And then came redundancy – both a blessing and a curse.
A blessing, because I could stop working, start writing, and – better still – finally fulfil dream #3: to live on a boat, having been paid enough “don’t come back” money to live a frugal but survivable lifestyle for maybe two years at best - which was the kick in the arse I needed - or so I thought.
A curse, because after eighteen months of physical, literal and creative freedom, with endless hours, limited funds, and nothing to do but write, I was stuck in the vice-like grip of one of the worst bouts of writer’s block I have ever encountered.
For three months I stared at my laptop’s flashing cursor, willing it to write, which I didn’t. I had achieved four of my five dreams, and every single one of them was killing me. I’d stopped eating, stopped sleeping, stopped talking, I had nothing left, and every ounce of passion that remained, quickly drained away with every tear that rolled down my sunken cheeks.
And everyone who asked me “how’s the writing going?”, always did so with a smirk, an unspoken “I told you so”, and a wealth of useful advice about how I should “stop dreaming” and get myself “a proper job”… none of whom saw the irony that all they ever talked about was how they hated their job, wanted out, but didn’t know what else to do.
And so, having hit rock-bottom, I sighed, switched back on my laptop, and reluctantly started job-hunting… which lasted six whole seconds… because it made me sick.
I couldn’t give up. I wouldn’t give up. I couldn’t go back, I’d come too far... but I also knew couldn’t move forward. Which left me with just one option – up. On a post-it note over my bed was a mantra by the writer John Morton which said “nothing worthwhile is ever easy”. And he was right.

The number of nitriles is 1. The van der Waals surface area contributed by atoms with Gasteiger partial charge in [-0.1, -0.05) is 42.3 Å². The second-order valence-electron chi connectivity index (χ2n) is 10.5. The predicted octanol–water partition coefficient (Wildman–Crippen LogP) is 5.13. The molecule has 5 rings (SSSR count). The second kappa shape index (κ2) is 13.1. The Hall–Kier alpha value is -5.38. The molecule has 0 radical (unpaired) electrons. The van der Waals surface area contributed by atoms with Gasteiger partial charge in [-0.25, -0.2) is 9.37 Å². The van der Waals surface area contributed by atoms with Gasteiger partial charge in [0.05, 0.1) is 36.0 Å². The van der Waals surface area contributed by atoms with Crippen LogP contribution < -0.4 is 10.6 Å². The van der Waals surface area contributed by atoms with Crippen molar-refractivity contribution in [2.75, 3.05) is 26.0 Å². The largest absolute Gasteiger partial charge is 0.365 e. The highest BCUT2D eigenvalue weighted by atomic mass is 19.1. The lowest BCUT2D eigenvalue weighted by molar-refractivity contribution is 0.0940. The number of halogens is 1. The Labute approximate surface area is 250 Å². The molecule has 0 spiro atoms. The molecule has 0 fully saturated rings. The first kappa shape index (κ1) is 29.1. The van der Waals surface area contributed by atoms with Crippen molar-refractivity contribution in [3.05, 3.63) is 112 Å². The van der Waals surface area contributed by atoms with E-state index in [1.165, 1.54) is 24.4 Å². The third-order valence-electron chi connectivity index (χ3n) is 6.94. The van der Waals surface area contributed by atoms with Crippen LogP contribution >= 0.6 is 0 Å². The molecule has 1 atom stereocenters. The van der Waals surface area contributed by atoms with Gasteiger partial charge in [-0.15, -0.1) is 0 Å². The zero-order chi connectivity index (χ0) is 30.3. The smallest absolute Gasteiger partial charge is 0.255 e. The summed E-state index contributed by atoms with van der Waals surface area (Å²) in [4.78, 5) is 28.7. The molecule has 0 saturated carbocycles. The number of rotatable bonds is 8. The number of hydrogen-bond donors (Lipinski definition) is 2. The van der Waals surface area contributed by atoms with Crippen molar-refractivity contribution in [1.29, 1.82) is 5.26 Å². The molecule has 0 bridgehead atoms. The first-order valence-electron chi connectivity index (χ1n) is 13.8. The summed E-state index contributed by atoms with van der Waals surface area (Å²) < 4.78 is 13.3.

For the first time since I was a kid, dream #5 began to bubble in my battered little brain.
“Make the Murder Mile” it muttered, a distant memory I’d filed away under “yeah, whatever!”. “Go on, do it” it grinned, like two tiny shoulder-based devils and angels, talking for the first time in unison. “If you make a Murder Mile, they will come”, it uttered, I half expected James Earl Jones to turn up and to witter on endlessly about baseball. He didn't. Which was lucky really, because as much as I love James Earl Jones, I hate sport.
I started with nothing.
No money… just dreams.
No track-record… just time.
No experience… just enthusiasm.
And no plan… just lots and lots of passion.
Nine months later, having researched, written and rehearsed a two hour history of Soho’s most infamous murders, as well as becoming an expert on the best tea-shops nearest to my three new homes – The Old Bailey, the National Archives and the British Library – and having thoroughly investigated every aspect of over three hundred murders across one square mile of Soho, Murder Mile was launched.
Murder Mile Walks is the culmination of everything I love in life; it’s writing, it’s performing, it’s history, it’s being my own boss, it’s the reason I wake and it’s the reason I dream, I’m 100% responsible if it’s a hit, and 100% to blame if it’s a failure, every single ounce of blood, sweat and tears (and, trust me, there’s been a few) have been mine and mine alone, and best of all, I am living my dreams - all of them. And although life is tough; I don’t even make minimum wage, and have to hold down seven other odd-jobs just to sustain it, I love it… every single minute of it.
"What’s the point in dreaming, if you don’t wake up... and make them real?"
Today, my writer's block is long gone, with a self-penned novels under my belt as well as two more tours in development, including the second Murder Mile Walk... I no longer consider dreams as dreams, or simply figments of a vivid imagination, but as tiny acorns of how I want my life to be.
To be continued:
Michael J Buchanan-Dunne is a writer, crime historian and tour-guide who runs Murder Mile Walks, a guided tour of Soho’s most notorious murder cases, hailed as “one of the top ten quirky & unusual things to do in London” and featuring 18 murderers, 3 serial killers, across 21 locations, totalling 75 deaths, over just a one mile walk.
Michael J Buchanan-Dunne is a crime historian, writer, podcaster and tour guide of Murder Mile Walks, hailed as one of the best "quirky curious and unusual things to do in London".